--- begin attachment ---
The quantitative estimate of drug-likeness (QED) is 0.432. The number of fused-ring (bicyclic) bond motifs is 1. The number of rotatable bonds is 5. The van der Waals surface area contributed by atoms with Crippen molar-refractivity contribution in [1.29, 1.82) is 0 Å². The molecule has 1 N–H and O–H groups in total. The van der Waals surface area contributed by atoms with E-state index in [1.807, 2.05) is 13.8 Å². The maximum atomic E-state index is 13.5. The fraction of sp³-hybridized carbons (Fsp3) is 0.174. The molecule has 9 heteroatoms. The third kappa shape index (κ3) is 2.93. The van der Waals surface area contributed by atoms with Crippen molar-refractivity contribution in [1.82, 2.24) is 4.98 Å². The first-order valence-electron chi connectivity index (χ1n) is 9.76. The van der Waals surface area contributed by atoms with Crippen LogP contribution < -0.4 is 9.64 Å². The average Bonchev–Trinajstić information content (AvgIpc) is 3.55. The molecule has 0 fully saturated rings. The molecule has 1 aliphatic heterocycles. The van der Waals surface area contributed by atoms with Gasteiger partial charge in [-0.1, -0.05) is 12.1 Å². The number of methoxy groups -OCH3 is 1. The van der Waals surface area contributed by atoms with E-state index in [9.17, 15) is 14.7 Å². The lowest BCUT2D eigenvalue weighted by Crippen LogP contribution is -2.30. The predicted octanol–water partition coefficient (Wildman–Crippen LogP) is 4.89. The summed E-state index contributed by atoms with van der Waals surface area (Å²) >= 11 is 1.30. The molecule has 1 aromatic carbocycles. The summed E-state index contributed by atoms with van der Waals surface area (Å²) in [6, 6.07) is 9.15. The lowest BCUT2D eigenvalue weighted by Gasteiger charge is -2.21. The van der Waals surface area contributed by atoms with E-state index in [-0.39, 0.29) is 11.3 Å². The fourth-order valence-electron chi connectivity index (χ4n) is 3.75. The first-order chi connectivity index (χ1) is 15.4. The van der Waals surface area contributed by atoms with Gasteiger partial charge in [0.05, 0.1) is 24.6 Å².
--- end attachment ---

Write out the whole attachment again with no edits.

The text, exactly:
The quantitative estimate of drug-likeness (QED) is 0.432. The number of fused-ring (bicyclic) bond motifs is 1. The number of rotatable bonds is 5. The van der Waals surface area contributed by atoms with Crippen molar-refractivity contribution in [1.29, 1.82) is 0 Å². The molecule has 1 N–H and O–H groups in total. The van der Waals surface area contributed by atoms with E-state index in [1.807, 2.05) is 13.8 Å². The maximum atomic E-state index is 13.5. The fraction of sp³-hybridized carbons (Fsp3) is 0.174. The molecule has 9 heteroatoms. The third kappa shape index (κ3) is 2.93. The van der Waals surface area contributed by atoms with Crippen molar-refractivity contribution in [1.82, 2.24) is 4.98 Å². The first-order valence-electron chi connectivity index (χ1n) is 9.76. The van der Waals surface area contributed by atoms with Crippen LogP contribution < -0.4 is 9.64 Å². The average Bonchev–Trinajstić information content (AvgIpc) is 3.55. The molecule has 0 fully saturated rings. The molecule has 1 aliphatic heterocycles. The van der Waals surface area contributed by atoms with Gasteiger partial charge in [-0.1, -0.05) is 12.1 Å². The number of methoxy groups -OCH3 is 1. The van der Waals surface area contributed by atoms with E-state index in [9.17, 15) is 14.7 Å². The lowest BCUT2D eigenvalue weighted by Crippen LogP contribution is -2.30. The predicted octanol–water partition coefficient (Wildman–Crippen LogP) is 4.89. The summed E-state index contributed by atoms with van der Waals surface area (Å²) >= 11 is 1.30. The molecule has 1 aromatic carbocycles. The summed E-state index contributed by atoms with van der Waals surface area (Å²) in [6, 6.07) is 9.15. The lowest BCUT2D eigenvalue weighted by Gasteiger charge is -2.21. The van der Waals surface area contributed by atoms with E-state index in [-0.39, 0.29) is 11.3 Å². The fourth-order valence-electron chi connectivity index (χ4n) is 3.75. The first-order chi connectivity index (χ1) is 15.4. The van der Waals surface area contributed by atoms with Gasteiger partial charge in [0.05, 0.1) is 24.6 Å².